Practice 4: Analyzing and Interpreting Data
When analyzing and interpreting data in the classroom, students may work in teams, receive feedback from others, and collectively communicate results. Instructional strategies that support students’ feelings of belonging cultivate a safe space for students to hone skills for analyzing and interpreting data in these regards. Strategies that support belonging also encourage students to develop a sense of being part of a community of scientists and engineers, which is especially important for students who may not have a well-developed science identity or who may feel alienated from science [see Motivation as a Tool for Equity]. As students begin to feel a greater sense of belonging within their science classroom community and within science and engineering communities, they may feel more inclined to engage in the practices of analyzing and interpreting data.
- Set up norms for these conversations to establish a sense of belonging/comfort around how to analyze, interpret, and communicate results as evidence.
There is likely a wide variety of math ability levels in a single science class. Differences in skill may require different levels of scaffolding in order to develop confidence for all students. Some students may have little experience with data or may have limited confidence in successfully being able to tabulate, graph, or perform statistical analysis on data. Students may also be uncomfortable presenting the results of the analysis and interpretation to their peers. Supporting students’ confidence as they engage in these activities will be crucial for them to feel comfortable working with data.
- Guidelines for graphing: a checklist for the parts of a graph, thinking guides for students to determine a good scale for the data they are graphing or the type of graph that will be most useful for their purpose
- Guidelines for data tabulation: checklists for how to set up a frequency table, how to set up a table for the different variables in an experiment, etc.
- Guidelines for summarizing data: different summary statistics (e.g., mean, median, mode) and what information they provide scientists and engineers
Data collection, especially by young scientists and engineers with limited experience, can contain a large amount of error. During analysis, having a learning orientation will help frame that error as a critical part of the learning experience (both learning techniques for how to reduce the error in future data collection and learning how to account for error in data interpretation) rather than a failure. Supporting a learning orientation will also help with encouraging students to engage deeply with their data to make sense of a phenomenon or design solutions to design problems, rather than merely performing calculations or getting the “right” answer.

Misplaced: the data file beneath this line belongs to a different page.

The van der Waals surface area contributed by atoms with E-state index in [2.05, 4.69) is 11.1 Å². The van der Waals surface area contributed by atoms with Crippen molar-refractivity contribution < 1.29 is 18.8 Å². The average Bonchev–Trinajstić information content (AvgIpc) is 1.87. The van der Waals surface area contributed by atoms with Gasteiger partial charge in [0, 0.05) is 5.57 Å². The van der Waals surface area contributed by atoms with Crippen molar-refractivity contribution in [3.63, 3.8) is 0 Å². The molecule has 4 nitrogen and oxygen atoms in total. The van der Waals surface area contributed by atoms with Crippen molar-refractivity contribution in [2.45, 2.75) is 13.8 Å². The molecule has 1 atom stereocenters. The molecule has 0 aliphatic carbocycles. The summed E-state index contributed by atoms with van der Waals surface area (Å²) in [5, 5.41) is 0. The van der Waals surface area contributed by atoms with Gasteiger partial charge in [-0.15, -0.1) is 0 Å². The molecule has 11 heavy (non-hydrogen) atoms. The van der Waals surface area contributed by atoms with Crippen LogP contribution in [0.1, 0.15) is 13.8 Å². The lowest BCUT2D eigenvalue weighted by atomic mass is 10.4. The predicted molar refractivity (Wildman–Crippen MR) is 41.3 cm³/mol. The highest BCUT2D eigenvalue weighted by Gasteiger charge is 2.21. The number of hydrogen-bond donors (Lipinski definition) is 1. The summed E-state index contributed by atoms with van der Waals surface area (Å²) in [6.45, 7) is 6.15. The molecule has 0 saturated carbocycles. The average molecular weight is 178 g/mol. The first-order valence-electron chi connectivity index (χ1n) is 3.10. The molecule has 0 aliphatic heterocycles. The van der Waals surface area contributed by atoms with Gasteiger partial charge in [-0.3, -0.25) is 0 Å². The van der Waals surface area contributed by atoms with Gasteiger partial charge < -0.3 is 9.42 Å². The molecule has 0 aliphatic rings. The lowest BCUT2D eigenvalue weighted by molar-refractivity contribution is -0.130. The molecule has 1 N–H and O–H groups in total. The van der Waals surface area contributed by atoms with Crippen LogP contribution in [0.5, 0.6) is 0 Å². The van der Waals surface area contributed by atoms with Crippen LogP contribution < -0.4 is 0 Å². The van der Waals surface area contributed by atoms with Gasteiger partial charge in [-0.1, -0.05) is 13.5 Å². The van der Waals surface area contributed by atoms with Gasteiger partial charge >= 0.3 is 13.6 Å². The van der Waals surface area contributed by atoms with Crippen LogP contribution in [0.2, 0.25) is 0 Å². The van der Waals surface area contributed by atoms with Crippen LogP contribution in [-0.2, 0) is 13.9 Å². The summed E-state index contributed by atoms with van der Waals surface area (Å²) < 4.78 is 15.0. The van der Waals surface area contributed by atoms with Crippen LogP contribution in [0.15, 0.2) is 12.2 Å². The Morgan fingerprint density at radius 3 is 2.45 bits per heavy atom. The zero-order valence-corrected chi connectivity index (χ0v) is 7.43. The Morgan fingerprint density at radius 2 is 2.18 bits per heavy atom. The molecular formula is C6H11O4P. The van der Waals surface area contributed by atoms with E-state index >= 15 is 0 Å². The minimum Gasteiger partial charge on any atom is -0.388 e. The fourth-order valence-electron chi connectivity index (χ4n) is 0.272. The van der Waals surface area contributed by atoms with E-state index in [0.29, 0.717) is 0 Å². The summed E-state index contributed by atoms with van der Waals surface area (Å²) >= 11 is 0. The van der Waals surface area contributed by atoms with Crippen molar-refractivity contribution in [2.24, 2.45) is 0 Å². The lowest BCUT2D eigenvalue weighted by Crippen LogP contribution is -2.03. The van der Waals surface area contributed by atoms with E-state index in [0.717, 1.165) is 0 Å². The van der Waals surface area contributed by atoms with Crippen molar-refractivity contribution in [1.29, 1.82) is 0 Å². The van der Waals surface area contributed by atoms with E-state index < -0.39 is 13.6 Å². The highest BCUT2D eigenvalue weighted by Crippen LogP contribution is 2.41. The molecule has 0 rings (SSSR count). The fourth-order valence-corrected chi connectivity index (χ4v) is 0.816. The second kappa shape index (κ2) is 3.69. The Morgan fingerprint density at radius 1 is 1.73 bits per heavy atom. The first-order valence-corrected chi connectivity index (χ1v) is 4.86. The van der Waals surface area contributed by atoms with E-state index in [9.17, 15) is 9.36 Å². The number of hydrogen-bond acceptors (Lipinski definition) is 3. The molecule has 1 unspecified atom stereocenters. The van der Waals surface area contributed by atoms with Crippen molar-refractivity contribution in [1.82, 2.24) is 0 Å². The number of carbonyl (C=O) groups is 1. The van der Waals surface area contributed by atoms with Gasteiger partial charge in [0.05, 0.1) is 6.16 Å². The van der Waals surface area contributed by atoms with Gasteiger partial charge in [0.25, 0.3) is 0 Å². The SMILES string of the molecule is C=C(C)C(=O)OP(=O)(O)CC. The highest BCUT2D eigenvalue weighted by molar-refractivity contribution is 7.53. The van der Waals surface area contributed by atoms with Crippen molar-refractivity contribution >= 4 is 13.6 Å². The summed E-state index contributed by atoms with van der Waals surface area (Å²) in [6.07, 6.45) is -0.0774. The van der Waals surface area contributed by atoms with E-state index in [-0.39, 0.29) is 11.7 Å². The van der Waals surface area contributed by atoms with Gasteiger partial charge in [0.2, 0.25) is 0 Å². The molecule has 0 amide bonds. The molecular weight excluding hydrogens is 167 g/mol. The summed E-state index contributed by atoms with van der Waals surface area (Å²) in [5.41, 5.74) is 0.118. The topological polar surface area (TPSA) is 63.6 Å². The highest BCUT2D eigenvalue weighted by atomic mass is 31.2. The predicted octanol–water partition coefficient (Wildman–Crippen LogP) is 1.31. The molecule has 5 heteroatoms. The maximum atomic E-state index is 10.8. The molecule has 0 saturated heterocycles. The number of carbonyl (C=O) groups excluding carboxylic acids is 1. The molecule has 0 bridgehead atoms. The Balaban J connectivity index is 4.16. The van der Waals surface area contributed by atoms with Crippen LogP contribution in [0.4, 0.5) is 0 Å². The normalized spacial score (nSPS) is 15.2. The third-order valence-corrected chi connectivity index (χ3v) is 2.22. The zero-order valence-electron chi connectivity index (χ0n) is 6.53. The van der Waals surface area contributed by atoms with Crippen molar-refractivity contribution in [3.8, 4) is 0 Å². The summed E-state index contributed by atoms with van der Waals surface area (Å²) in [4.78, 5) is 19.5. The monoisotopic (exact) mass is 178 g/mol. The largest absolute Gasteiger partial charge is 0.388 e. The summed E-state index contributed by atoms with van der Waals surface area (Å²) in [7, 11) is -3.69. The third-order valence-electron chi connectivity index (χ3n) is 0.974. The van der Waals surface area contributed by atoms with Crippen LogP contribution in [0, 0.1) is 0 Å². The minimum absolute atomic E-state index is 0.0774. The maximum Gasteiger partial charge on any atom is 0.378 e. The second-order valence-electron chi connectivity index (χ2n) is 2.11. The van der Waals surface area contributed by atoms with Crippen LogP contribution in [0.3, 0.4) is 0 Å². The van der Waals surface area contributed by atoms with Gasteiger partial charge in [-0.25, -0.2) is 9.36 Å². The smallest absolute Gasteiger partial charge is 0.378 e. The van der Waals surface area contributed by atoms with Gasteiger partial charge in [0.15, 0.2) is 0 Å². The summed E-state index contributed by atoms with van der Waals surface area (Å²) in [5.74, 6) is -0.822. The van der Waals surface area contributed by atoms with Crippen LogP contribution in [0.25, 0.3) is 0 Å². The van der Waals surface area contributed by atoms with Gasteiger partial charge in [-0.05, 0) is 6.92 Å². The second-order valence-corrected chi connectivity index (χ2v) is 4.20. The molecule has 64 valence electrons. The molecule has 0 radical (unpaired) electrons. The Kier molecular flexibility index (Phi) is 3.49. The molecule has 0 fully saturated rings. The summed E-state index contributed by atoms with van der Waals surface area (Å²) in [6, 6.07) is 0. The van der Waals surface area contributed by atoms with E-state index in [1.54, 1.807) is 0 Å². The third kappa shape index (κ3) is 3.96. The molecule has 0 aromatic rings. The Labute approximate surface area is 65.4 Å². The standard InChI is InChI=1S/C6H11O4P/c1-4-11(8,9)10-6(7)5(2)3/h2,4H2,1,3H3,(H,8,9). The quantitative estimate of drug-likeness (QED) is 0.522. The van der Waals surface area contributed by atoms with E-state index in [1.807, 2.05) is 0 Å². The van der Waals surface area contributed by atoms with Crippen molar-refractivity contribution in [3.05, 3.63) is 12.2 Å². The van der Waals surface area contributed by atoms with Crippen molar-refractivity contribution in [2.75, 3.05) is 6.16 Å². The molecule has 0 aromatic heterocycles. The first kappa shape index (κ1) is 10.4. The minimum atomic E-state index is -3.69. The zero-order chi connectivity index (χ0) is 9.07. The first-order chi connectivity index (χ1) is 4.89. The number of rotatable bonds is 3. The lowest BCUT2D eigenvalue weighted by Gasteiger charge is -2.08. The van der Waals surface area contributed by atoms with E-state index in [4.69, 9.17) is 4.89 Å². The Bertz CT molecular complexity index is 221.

Cognitive autonomy is especially important to encourage students to make their own decisions about how to analyze or make sense of the data, as well as to generate alternative interpretations and explanations. Working with data might make teachers prone to undermine student autonomy if they suggest that there is a clear “right” answer, such as a predetermined set of similarities and differences between two data tables that the teacher is leading students to identify. There might also tend to be an overemphasis on smaller autonomy allowances (e.g., letting students choose the colors for a graph) without accompanying demands on students’ cognitive autonomy in making sense of phenomena or problem solving. It is important to provide sufficient time and scaffolding for students to engage in rigorous, autonomous sense-making through the analysis and interpretation of data.
Some students may have lower confidence in their ability to tabulate, graph, or perform statistical analyses on data or may even think they are not a “math person.” Framing data analysis within a phenomenon or design problem that is of interest to students may help motivate them to work hard on the mathematics needed for data analysis. Connecting the practice of analyzing and interpreting data to the work of scientists and engineers may help encourage students to see the value of math as a tool to make sense of the world. Encouraging students to connect data analysis and interpretation to a broad range of situations that relate to their lives and home communities can make them more invested in the practice as something that can be leveraged to figure out phenomena or solve problems that feel relevant and important to them [see Motivation as a Tool for Equity].